Shangri-La's Reef Care Project

Shangri-La’s Villingili Resort & Spa, Maldives

Shangri-La's Reef Care Project

Everything starts and ends with our reefs  

In line with our commitment to biodiversity conservation, the group launched Sanctuary, Shangri-La's Care for Nature Project.

At Shangri-La's Villingili Resort & Spa, Maldives, we have the Reef Care project which aims to foster interest and awareness of marine life and the global threats facing it, as well as involve guests in activities linked to marine life protection at the resort through activities offered at the Eco Centre.

Eco Centre  

The educational centre provides informative reading materials and displays to allow guests to have a better understanding of the nature and marine life of Villingili. Activities such as coral planting aim at promoting marine conservation, which is well needed in the Maldives.

Coral Planting and Reef Care Nursery 

The resort's reef care project is focused on replanting fragmented corals to regenerate reefs and marine life. Planted corals are placed in the coral nursery located at Serenity Bay Water Villa. The resort started planting corals in 2010. As of now, more than 300 pieces of coral have been planted, the majority of which are growing healthily.

Coral reefs are home to 25% of all marine life on the planet and form the nurseries for about a quarter of the ocean's fish. Tropical coral reefs are found between 30° north and south of the equator in areas where surface water temperatures do not drop below 16° Celsius. Tropical reefs can grow upwards at rates of 1cm to 100cm per year. They can form huge structures over incredibly long periods of time, making them the largest and oldest living systems on earth. In the Maldives, coral reefs are widely found throughout the country's oceans.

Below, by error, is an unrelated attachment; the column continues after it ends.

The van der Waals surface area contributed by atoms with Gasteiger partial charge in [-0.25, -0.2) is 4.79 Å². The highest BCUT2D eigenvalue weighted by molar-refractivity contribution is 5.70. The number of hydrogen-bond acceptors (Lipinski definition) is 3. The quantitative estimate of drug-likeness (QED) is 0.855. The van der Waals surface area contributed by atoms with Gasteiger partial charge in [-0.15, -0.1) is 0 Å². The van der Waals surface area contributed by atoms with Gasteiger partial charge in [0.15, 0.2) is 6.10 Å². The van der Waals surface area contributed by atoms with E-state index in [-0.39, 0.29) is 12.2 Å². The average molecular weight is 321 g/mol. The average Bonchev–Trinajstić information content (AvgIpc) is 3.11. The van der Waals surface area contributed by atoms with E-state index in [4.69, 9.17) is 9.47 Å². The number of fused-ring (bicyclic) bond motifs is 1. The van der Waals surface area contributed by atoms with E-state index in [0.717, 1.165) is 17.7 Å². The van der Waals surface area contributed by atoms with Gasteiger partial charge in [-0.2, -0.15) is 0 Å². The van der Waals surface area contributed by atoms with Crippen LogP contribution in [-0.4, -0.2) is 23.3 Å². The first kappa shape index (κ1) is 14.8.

Villingili Eco Tour 

Villingili Island is home to 45 registered species of plants, as well as banyan trees that are over 150 years old. In addition, you may even meet some contemporary witnesses in Villingili's jungle that were around when the British had a strategic naval base on Addu Atoll during the Second World War. Join us on an exciting and eye-opening tour during your time on island.

Turtle Nesting and Hatching on Villingili Island 

Turtle nesting and hatching have taken place since the opening of resort. Turtle nesting is not a seasonal event on Villingili Island. Therefore, not all of the nesting and hatching activity was recorded. However regular monitoring of the nesting around the island is carried out, and to date, more than 300 hatchlings were successfully recorded and released back into ocean.

At the resort, we invite guests to observe the baby turtles hatching when a nest is discovered.